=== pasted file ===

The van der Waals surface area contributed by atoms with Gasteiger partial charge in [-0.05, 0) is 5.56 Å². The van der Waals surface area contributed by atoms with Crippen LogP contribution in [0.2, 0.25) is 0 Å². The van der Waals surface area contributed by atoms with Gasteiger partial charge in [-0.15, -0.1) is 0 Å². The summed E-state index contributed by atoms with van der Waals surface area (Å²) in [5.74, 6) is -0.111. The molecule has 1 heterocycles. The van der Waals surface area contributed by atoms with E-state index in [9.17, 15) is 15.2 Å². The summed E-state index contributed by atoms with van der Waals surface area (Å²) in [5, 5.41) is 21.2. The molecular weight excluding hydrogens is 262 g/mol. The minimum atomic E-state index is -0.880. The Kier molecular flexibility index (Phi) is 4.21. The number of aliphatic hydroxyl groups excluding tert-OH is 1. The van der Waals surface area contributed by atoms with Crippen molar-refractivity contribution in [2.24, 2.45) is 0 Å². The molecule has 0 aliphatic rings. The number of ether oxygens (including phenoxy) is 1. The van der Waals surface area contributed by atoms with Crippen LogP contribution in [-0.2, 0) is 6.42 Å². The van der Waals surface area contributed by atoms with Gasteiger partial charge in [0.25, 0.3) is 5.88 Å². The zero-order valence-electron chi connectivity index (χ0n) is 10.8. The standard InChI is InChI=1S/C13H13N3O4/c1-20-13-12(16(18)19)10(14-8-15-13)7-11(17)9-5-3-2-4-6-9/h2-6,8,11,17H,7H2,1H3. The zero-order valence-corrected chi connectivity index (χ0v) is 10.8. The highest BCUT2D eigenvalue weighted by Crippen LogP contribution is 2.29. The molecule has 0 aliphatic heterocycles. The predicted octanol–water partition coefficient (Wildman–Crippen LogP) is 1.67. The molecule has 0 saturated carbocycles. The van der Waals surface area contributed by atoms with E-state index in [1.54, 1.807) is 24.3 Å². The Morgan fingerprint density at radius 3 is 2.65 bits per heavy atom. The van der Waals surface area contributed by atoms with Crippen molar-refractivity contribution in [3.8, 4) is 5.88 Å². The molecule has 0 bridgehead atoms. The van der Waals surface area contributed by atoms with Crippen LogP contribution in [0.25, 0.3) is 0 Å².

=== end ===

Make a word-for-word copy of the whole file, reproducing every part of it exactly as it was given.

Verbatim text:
The van der Waals surface area contributed by atoms with Gasteiger partial charge in [-0.05, 0) is 5.56 Å². The van der Waals surface area contributed by atoms with Crippen LogP contribution in [0.2, 0.25) is 0 Å². The van der Waals surface area contributed by atoms with Gasteiger partial charge in [-0.15, -0.1) is 0 Å². The summed E-state index contributed by atoms with van der Waals surface area (Å²) in [5.74, 6) is -0.111. The molecule has 1 heterocycles. The van der Waals surface area contributed by atoms with E-state index in [9.17, 15) is 15.2 Å². The summed E-state index contributed by atoms with van der Waals surface area (Å²) in [5, 5.41) is 21.2. The molecular weight excluding hydrogens is 262 g/mol. The minimum atomic E-state index is -0.880. The Kier molecular flexibility index (Phi) is 4.21. The number of aliphatic hydroxyl groups excluding tert-OH is 1. The van der Waals surface area contributed by atoms with Crippen molar-refractivity contribution in [2.24, 2.45) is 0 Å². The molecule has 0 aliphatic rings. The number of ether oxygens (including phenoxy) is 1. The van der Waals surface area contributed by atoms with Crippen LogP contribution in [-0.2, 0) is 6.42 Å². The van der Waals surface area contributed by atoms with Gasteiger partial charge in [0.25, 0.3) is 5.88 Å². The zero-order valence-electron chi connectivity index (χ0n) is 10.8. The standard InChI is InChI=1S/C13H13N3O4/c1-20-13-12(16(18)19)10(14-8-15-13)7-11(17)9-5-3-2-4-6-9/h2-6,8,11,17H,7H2,1H3. The zero-order valence-corrected chi connectivity index (χ0v) is 10.8. The highest BCUT2D eigenvalue weighted by Crippen LogP contribution is 2.29. The molecule has 0 aliphatic heterocycles. The predicted octanol–water partition coefficient (Wildman–Crippen LogP) is 1.67. The molecule has 0 saturated carbocycles. The van der Waals surface area contributed by atoms with E-state index in [1.54, 1.807) is 24.3 Å². The Morgan fingerprint density at radius 3 is 2.65 bits per heavy atom. The van der Waals surface area contributed by atoms with Crippen molar-refractivity contribution in [3.8, 4) is 5.88 Å². The molecule has 0 bridgehead atoms. The van der Waals surface area contributed by atoms with Crippen LogP contribution in [0.25, 0.3) is 0 Å².